Then-Cardinal Theodore E. McCarrick attends a Mass in Rome in this 2018 file photo. (CNS photo | Paul Haring)
By Catholic News Service
BOSTON (CNS) — The Boston Globe reported July 29 that police in the Boston suburb of Wellesley have charged former Cardinal Theodore McCarrick with three counts of indecent assault and battery on a person over 14 in a criminal complaint filed by Wellesley Police in a district court in nearby Dedham, Massachusetts.
A summons has been issued ordering McCarrick, now 91, to appear at the court for arraignment Aug. 26.
The Globe reported that McCarrick is now living in Missouri. The address listed for McCarrick in the court filings is the Vianney Renewal Center in Dittmer, Missouri, located in Jefferson County, a suburban county of St. Louis on the eastern side of the state.
The Vianney Renewal Center is a treatment center for Catholic clergy with sexual or other disorders.
According to its website, it’s a ministry coordinated by the Servants of the Paraclete, which collaborates with sponsoring diocesan and religious communities “to provide a safe and supportive environment for the rehabilitation and reconciliation of priests and religious brothers.”
Last year, the Jefferson County Leader, a weekly newspaper, reported the Dallas police arrested an ex-priest at the center on charges of aggravated sexual assault of a child in North Texas that took place in 1989. The ex-priest had been laicized in 2002.
The crimes for which McCarrick is charged allegedly took place in 1974, when he was a New York archdiocesan priest and secretary to Cardinal Terence Cooke of New York.
According to the Globe, the man told investigators that McCarrick was a family friend who began molesting him when he was a boy.
According to a report by Wellesley Police Detective Christopher Connelly that was filed in court with the complaint, he said McCarrick often went on trips with the then-teenager’s family and had sexually abused him in New Jersey, New York, California, and Massachusetts.
On June 8, 1974, the alleged victim, then 16, said he was at his brother’s wedding reception at Wellesley College when McCarrick told him his father wanted the two of them to “have a talk” because the teenager was being mischievous at home and not attending church, according to the report. He said McCarrick groped his genitals when they were walking around the campus, and continued his assault after the walk was over.
The Globe said that during interviews with police, the man recounted later incidents where McCarrick sexually abused him in the Boston suburbs of Arlington and Newton. He also provided four photographs of postcards he had received from McCarrick when he was younger, and a photograph of McCarrick that predated the wedding reception in Wellesley.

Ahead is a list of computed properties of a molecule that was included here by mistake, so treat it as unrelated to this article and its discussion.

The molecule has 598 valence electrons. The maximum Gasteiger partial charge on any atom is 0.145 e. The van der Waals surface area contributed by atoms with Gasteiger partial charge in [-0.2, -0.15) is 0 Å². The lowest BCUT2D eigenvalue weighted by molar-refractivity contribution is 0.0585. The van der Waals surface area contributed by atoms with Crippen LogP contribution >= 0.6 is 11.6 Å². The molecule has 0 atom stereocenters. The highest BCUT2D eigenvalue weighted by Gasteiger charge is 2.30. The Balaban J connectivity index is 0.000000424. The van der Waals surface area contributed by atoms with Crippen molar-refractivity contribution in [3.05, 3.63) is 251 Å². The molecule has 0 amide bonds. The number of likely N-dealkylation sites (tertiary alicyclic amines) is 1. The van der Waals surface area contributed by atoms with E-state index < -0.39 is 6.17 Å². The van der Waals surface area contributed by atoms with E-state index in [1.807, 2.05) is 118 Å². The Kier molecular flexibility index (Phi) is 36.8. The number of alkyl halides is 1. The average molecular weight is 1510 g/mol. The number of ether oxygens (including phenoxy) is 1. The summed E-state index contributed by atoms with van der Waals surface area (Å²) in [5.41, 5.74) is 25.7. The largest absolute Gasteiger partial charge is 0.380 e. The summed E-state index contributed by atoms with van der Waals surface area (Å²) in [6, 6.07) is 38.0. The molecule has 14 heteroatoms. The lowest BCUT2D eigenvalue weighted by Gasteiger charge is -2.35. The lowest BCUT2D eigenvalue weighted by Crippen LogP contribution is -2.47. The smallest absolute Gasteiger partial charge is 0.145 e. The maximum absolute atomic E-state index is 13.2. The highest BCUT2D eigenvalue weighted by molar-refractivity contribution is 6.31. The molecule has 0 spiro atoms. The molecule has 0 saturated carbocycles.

The man, whose name was not released, is represented by Mitchell Garabedian, long known as an attorney for those who have made abuse accusations against Catholic clergy. Garabedian was portrayed by Stanley Tucci in the Academy Award-winning film “Spotlight,” which chronicled the Globe’s investigation into clergy sexual abuse in the Archdiocese of Boston 20 and more years ago.
Because McCarrick was not a Massachusetts resident and “the statute of limitations stopped running when he left the state,” the Globe said, “he can be charged with alleged assault dating to the 1970s.”
McCarrick’s attorney, Barry Coburn of Washington, told the Globe: “We will look forward to addressing this issue in the courtroom.”
In 2018, the prelate resigned from the College of Cardinals after The New York Times published a series of stories detailing abuse episodes by the then-priest and bishop during assignments in New York and New Jersey, principally in the 1970s and ’80s.
A year later, Pope Francis laicized him after a canonical process found him guilty.
Last year, the Vatican released its own report detailing the McCarrick case. It said the now-disgraced former prelate was able to rise up the Catholic hierarchical structure based on personal contacts, protestations of his innocence, and a lack of church officials reporting and investigating accusations made against him, according to the Vatican report on the matter.
The report said St. John Paul II “personally made the decision” to name McCarrick archbishop of Washington in 2000 and make him a cardinal.
Many commentators dispute critics that say the pope and his associates knew about McCarrick’s misdeeds and proceeded with his promotion anyway, because McCarrick was a “master at gaining the trust of others, including Pope John Paul II, and then betraying that trust.”
Prior to the Dittmer facility, McCarrick had lived at Kansas friary at the Washington Archdiocese’s request. He left there of his own accord after he was laicized.